Phil and Bev Arnold, 2009
According to university scuttlebutt making the rounds, a few longtime professors have never interacted with students via the internet and don’t intend to start, despite expectations that they do so during the current crisis. When I retired a decade ago, rudimentary methods of contacting students online were in place, and I had begun to post assignments and other important messages.  It’s hard to believe that a handful of old-timers are resisting the inevitable. Distance learning is certainly better than none at all.

Looks like no more guest appearances in history colleagues’ classes this semester.  In the fall, if all returns to normal, Nicole Anslover will offer a class on Women in Politics.  Unlike 1990s governors Ann Richards (Texas) and Christine Todd Whitman (NJ), most early women governors and members of Congress succeeded deceased husbands and only served out the remainder of their terms.  Two exceptions were Texan Miriam “Ma” Ferguson and Hattie Wyatt Caraway of Arkansas. Ferguson’s husband had been impeached while governor and barred from holding future public office, so “Ma” ran in his place, winning a two-year term in 1924 and again in 1932.  Making no secret that she would lean on her husband for advice, Ferguson used this campaign slogan: “Me for Ma, and I Ain’t Got a Durned Thing Against Pa.”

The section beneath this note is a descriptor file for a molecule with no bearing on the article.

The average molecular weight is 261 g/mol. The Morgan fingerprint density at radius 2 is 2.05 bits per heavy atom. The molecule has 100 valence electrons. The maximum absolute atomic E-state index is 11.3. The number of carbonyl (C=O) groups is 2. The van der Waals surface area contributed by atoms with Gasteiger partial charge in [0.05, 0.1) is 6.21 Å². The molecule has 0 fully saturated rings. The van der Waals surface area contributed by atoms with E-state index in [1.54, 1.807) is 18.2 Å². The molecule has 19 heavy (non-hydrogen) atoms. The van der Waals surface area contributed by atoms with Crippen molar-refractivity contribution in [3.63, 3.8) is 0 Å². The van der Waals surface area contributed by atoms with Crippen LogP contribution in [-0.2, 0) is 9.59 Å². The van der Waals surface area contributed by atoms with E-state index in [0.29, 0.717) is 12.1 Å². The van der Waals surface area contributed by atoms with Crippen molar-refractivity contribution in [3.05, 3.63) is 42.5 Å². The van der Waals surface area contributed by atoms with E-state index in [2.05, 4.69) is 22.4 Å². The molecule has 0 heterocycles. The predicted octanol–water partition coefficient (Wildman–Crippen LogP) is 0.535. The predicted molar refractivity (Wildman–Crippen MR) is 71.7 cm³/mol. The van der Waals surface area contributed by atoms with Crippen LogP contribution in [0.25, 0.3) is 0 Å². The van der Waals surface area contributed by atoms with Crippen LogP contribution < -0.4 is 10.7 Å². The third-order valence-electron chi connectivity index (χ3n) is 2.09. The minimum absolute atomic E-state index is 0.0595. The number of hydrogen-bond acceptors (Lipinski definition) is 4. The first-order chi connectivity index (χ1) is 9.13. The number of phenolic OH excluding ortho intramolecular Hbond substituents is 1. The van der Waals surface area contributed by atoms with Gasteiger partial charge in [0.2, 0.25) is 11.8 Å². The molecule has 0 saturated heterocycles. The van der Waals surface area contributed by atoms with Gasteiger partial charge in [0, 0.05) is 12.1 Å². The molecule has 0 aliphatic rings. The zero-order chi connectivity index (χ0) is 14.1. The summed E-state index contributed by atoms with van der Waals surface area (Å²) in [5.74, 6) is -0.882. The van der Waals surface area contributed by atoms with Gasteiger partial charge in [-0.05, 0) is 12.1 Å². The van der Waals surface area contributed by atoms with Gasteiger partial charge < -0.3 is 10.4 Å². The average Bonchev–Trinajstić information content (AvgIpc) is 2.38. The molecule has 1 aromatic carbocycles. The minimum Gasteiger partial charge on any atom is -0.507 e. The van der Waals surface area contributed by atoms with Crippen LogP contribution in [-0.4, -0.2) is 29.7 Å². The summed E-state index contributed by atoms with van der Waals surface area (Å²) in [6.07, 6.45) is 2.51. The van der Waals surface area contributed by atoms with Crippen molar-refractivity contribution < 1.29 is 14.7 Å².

Hattie Caraway took over husband Thaddeus’’s Senate seat in 1931 and the following year threw her hat into the ring, proclaiming, “The time has passed when a woman should be placed in a position and kept these only while someone is groomed for the job.” Senator Huey Long of neighboring Louisiana campaigned for her, and she became the first woman U.S. Senator to serve a full term.  In 1938 Hattie got re-elected after surviving a primary challenge from Representative John McClellan, whose slogan was, “Arkansas Needs Another Man in the Senate.”  Caraway lost a bid for a third term against Congressman J. William Fulbright, a former Razorback star football player and Rhodes scholar.